Award-winning actress Gillian Anderson (she has an Emmy, a Golden Globe and a SAG award under her belt) has never looked better, almost as if she’s cracked the scientific code to aging perfectly. At 47, the star of the cult-classic series The X-Files, A&E’s mini-series War and Peace, the Netflix drama The Fall and A Streetcar Named Desire off Broadway, is happy in her skin and it shows.
Gillian, who has had the privilege of being born in Chicago and raised in London (where she currently resides) and then Michigan, says that there’s absolutely a difference between how women in America and London view beauty and aging. “I tend to observe women in the UK approaching it less obsessively, than, say in Los Angeles,” she says. “There seems to be less of a preoccupation with it and more of an acceptance of the natural face and the natural aging process. I think in Europe, in general, there’s a sense that women who age naturally can be beautiful, whereas I’m not so sure that’s the perception in America, specifically in Los Angeles. I think that it’s seen as a flaw somehow, like wrinkles are a flaw,” she says.
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Whether women in the States see wrinkles as imperfections or not, for the most part, they’re on a marathon race to eradicate them in their entirety. But Gillian doesn’t necessarily think of the procedures and treatments that have become the norm to deal with wrinkles and other signs of aging as taboo. “They’ve become so commonplace. I think that it comes down to the choice that a woman wants to make about how she chooses to age, whatever that choice is. In our society, women are shamed if they do anything and shamed if they don’t. I don’t think it should be the place of anybody—specifically the tabloids—to draw them out and shame them for their decisions.”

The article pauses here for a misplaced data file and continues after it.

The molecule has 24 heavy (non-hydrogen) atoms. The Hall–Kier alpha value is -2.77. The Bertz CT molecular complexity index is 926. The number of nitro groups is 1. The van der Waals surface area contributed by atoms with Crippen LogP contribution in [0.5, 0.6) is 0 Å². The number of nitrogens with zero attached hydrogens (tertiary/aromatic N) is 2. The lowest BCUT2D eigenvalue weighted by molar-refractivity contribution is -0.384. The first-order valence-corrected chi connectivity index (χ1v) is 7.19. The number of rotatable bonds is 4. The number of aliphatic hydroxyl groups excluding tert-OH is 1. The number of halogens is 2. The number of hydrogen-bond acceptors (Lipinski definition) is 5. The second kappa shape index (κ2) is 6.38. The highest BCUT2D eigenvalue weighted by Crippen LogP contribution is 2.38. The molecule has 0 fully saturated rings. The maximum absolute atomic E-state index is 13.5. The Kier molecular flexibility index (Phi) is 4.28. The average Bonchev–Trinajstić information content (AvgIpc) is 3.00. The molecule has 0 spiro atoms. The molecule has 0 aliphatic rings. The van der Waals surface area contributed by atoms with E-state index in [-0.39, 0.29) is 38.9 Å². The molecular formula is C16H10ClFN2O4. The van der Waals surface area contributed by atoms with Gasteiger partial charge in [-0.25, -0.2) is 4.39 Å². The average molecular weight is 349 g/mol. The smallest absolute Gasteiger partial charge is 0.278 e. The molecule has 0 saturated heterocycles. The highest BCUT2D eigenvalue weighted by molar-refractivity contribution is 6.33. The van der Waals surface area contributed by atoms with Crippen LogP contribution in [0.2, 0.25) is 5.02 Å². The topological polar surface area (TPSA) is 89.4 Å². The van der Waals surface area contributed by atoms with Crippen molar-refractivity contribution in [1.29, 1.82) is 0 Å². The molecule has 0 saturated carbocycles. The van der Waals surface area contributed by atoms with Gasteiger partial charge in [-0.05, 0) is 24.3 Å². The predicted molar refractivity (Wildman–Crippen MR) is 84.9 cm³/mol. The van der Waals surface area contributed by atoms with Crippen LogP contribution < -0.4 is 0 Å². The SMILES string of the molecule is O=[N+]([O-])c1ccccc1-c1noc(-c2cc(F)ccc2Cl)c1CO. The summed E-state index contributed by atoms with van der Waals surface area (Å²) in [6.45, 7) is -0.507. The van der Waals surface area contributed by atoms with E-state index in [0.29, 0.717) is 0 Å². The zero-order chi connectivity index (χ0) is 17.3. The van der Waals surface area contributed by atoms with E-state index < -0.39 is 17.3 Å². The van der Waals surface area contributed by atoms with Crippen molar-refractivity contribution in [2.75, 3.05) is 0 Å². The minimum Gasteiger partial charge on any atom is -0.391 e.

She speaks from experience to a degree. This past February, the tabloids put the spotlight on her for speculated cosmetic work that was done. Gillian fired back to set the record straight, responding with the hashtag #agingwithoutshame on social media. “I don’t know if it’s that I really fight back so much or that I just adhere to my sense of what works for me. I guess I’ve been quite outspoken over the years about the importance of accepting yourself exactly how you are and not trying to follow what anyone else says,” she says.
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Not every woman can relate—although plenty do—to the theory that Gillian subscribes to: accepting who you are and just going with it. Even with the advent of the latest and greatest procedures and treatments that women have at their disposal, Gillian hopes, over time, that there will be even more ways for women to care for their naturally aging skin with vitamins and substances. “There will always be the desire, as women see themselves getting older, to stop the process. Ultimately, it comes down to embracing that process and embracing one’s self at the age that one is, which is hard,” she says. “I’m sure I’ll find myself along the way in some situations saying, ‘Do I, should I, would I?’”